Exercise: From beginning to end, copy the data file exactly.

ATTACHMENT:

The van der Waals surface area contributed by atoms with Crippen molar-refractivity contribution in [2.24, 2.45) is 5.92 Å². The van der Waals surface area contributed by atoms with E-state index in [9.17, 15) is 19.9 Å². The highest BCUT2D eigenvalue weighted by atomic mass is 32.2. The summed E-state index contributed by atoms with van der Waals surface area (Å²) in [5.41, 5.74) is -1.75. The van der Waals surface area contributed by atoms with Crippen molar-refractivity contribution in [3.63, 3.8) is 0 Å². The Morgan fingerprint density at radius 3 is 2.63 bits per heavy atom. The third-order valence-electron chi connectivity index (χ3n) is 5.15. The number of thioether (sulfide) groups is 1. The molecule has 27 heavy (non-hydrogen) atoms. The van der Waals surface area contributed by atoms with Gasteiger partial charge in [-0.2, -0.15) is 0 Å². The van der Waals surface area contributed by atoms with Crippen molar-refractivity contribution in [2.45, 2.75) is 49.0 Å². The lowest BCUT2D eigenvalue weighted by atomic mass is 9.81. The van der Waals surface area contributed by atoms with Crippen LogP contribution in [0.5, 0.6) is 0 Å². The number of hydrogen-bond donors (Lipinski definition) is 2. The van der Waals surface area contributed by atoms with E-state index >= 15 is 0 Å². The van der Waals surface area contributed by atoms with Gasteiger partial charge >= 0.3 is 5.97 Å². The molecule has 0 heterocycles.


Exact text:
The van der Waals surface area contributed by atoms with Crippen molar-refractivity contribution in [2.24, 2.45) is 5.92 Å². The van der Waals surface area contributed by atoms with E-state index in [9.17, 15) is 19.9 Å². The highest BCUT2D eigenvalue weighted by atomic mass is 32.2. The summed E-state index contributed by atoms with van der Waals surface area (Å²) in [5.41, 5.74) is -1.75. The van der Waals surface area contributed by atoms with Crippen molar-refractivity contribution in [3.63, 3.8) is 0 Å². The Morgan fingerprint density at radius 3 is 2.63 bits per heavy atom. The third-order valence-electron chi connectivity index (χ3n) is 5.15. The number of thioether (sulfide) groups is 1. The molecule has 27 heavy (non-hydrogen) atoms. The van der Waals surface area contributed by atoms with Gasteiger partial charge in [-0.2, -0.15) is 0 Å². The van der Waals surface area contributed by atoms with Crippen molar-refractivity contribution in [2.45, 2.75) is 49.0 Å². The lowest BCUT2D eigenvalue weighted by atomic mass is 9.81. The van der Waals surface area contributed by atoms with Crippen LogP contribution in [0.5, 0.6) is 0 Å². The number of hydrogen-bond donors (Lipinski definition) is 2. The van der Waals surface area contributed by atoms with E-state index >= 15 is 0 Å². The van der Waals surface area contributed by atoms with Gasteiger partial charge >= 0.3 is 5.97 Å². The molecule has 0 heterocycles.